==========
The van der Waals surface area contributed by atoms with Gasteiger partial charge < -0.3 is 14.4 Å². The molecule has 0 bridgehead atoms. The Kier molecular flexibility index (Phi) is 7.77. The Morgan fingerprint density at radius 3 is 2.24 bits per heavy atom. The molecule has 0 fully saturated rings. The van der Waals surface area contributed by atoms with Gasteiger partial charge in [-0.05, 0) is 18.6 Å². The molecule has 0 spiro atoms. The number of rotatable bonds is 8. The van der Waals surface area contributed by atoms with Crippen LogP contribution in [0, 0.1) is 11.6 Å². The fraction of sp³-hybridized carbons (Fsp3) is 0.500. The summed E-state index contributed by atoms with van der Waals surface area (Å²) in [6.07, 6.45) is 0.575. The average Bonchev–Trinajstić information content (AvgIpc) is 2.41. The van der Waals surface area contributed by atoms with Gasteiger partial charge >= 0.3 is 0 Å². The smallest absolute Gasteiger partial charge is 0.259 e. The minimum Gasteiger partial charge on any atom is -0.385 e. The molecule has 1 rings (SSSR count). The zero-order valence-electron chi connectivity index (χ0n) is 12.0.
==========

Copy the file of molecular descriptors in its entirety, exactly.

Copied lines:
The van der Waals surface area contributed by atoms with Gasteiger partial charge < -0.3 is 14.4 Å². The molecule has 0 bridgehead atoms. The Kier molecular flexibility index (Phi) is 7.77. The Morgan fingerprint density at radius 3 is 2.24 bits per heavy atom. The molecule has 0 fully saturated rings. The van der Waals surface area contributed by atoms with Gasteiger partial charge in [-0.05, 0) is 18.6 Å². The molecule has 0 spiro atoms. The number of rotatable bonds is 8. The van der Waals surface area contributed by atoms with Crippen LogP contribution in [0, 0.1) is 11.6 Å². The fraction of sp³-hybridized carbons (Fsp3) is 0.500. The summed E-state index contributed by atoms with van der Waals surface area (Å²) in [6.07, 6.45) is 0.575. The average Bonchev–Trinajstić information content (AvgIpc) is 2.41. The van der Waals surface area contributed by atoms with Gasteiger partial charge >= 0.3 is 0 Å². The smallest absolute Gasteiger partial charge is 0.259 e. The minimum Gasteiger partial charge on any atom is -0.385 e. The molecule has 1 rings (SSSR count). The zero-order valence-electron chi connectivity index (χ0n) is 12.0.